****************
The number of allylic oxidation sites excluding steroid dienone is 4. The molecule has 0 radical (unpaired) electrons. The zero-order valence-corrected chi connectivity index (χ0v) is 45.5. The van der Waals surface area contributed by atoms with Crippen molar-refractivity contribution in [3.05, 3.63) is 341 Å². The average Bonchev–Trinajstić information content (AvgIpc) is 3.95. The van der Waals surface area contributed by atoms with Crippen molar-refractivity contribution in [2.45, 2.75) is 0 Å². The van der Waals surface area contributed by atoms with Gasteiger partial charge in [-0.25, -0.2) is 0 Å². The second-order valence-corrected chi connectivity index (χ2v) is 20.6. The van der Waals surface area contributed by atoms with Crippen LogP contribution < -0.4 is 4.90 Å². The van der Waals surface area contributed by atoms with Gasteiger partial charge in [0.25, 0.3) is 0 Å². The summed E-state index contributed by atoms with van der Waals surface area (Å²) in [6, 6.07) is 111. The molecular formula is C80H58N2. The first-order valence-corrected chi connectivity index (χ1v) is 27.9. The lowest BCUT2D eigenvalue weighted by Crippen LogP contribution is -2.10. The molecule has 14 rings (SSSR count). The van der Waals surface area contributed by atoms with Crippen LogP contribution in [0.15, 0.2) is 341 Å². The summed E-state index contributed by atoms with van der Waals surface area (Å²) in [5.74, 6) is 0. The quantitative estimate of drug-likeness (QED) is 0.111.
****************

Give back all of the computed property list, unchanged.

The number of allylic oxidation sites excluding steroid dienone is 4. The molecule has 0 radical (unpaired) electrons. The zero-order valence-corrected chi connectivity index (χ0v) is 45.5. The van der Waals surface area contributed by atoms with Crippen molar-refractivity contribution in [3.05, 3.63) is 341 Å². The average Bonchev–Trinajstić information content (AvgIpc) is 3.95. The van der Waals surface area contributed by atoms with Crippen molar-refractivity contribution in [2.45, 2.75) is 0 Å². The van der Waals surface area contributed by atoms with Gasteiger partial charge in [-0.25, -0.2) is 0 Å². The second-order valence-corrected chi connectivity index (χ2v) is 20.6. The van der Waals surface area contributed by atoms with Crippen LogP contribution < -0.4 is 4.90 Å². The van der Waals surface area contributed by atoms with Gasteiger partial charge in [0.25, 0.3) is 0 Å². The summed E-state index contributed by atoms with van der Waals surface area (Å²) in [6, 6.07) is 111. The molecular formula is C80H58N2. The first-order valence-corrected chi connectivity index (χ1v) is 27.9. The lowest BCUT2D eigenvalue weighted by Crippen LogP contribution is -2.10. The molecule has 14 rings (SSSR count). The van der Waals surface area contributed by atoms with Crippen LogP contribution in [0.15, 0.2) is 341 Å². The summed E-state index contributed by atoms with van der Waals surface area (Å²) in [5.74, 6) is 0. The quantitative estimate of drug-likeness (QED) is 0.111.